"To answer this question, candidates should describe a specific situation that happened and explain their thought process and approach in coming up with the solution to the conflict," Halpin said.
5. How is/was the QA process handled at your company?
Developers at one organization may have a broader scope of responsibilities than those at another, Halpin said. For example, a smaller startup may not have a separate group responsible for testing or fixing bugs in the code, and will be seeking a candidate with a thorough understanding of the QA process.
"If a company is asking this question, they most likely are looking for a candidate's level of knowledge to see if they would be capable of taking on testing," Halpin said.
6. What is your process to test and find bugs in an application?
"Every candidate will have his/her own process and favorite debugging tools," Circelli said. "Highlight how much you are invested in writing great code and that you make sure debugging is part of the process."
7. What do you know about object-oriented programming and object-relational mapping?
With a question like this, a developer job candidate should be honest about their previous roles and projects, and how they contributed to each, Circelli said.
"If you didn't have a hands-on role with designing the architecture of a product, let the interviewer know that and instead talk about what experience you have with object-oriented programming, or object-relational mapping, and in what parts of the projects you contributed," he added. "Great programmers organize code well, so it's important to highlight how you logically organized code around a certain parameter. Also, highlight how you develop code that can be easily maintained and documented."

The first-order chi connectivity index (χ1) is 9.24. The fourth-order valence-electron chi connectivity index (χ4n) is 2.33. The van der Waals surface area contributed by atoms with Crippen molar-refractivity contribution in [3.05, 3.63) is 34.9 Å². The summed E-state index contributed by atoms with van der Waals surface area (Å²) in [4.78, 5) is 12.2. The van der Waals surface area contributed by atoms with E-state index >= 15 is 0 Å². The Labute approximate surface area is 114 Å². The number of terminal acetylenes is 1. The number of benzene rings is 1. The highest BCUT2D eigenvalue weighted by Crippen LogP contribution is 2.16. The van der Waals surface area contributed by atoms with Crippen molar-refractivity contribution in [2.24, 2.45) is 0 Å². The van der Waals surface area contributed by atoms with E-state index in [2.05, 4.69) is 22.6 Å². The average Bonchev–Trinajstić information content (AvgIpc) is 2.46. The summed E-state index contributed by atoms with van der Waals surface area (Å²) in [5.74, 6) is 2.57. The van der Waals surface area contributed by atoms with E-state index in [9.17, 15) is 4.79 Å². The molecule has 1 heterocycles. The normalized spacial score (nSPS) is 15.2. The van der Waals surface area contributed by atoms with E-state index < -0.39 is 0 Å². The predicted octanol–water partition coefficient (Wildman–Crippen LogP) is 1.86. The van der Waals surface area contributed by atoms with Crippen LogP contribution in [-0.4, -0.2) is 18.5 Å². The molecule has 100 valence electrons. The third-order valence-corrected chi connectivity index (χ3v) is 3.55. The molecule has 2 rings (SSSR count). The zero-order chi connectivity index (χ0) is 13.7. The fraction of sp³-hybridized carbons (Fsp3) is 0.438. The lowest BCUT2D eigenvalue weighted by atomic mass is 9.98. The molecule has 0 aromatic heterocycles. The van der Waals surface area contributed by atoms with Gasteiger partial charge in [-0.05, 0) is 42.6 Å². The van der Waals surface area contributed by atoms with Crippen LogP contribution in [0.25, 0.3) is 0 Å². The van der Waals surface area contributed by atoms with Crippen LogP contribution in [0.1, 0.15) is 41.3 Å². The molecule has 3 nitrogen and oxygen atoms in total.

8. What obstacles have you run into a software development project, and how did you deal with them?
It's okay for a developer candidate to admit that they have faced obstacles and experienced failures in development projects, Circelli said. "What is most important is to stress what you learned from failures," he added.
9. Are you working on a passion project?
Employers want to see job candidates who are passionate about their work, Halpin said.
"Candidates should showcase their passion for development and talk about any projects they're working on outside of work," he added. "For instance, any projects or snippets of code stores on a Github account are great examples to bring up."
10. What are your career aspirations?
This is a chance for a developer job candidate, to be honest, and reflect on what they are looking for in their career, Halpin said; there is no right or wrong way to answer.
"If a candidate wants to move into management, but the organization they're interviewing at is looking for someone to be an individual contributor and isn't focused on developing someone into management, it's better to know that early on instead of waiting to find that out after starting a job," Halpin said. "Some companies may be looking for someone that wants to move into management and be a team player and others want someone who will come in, put their head down and work independently."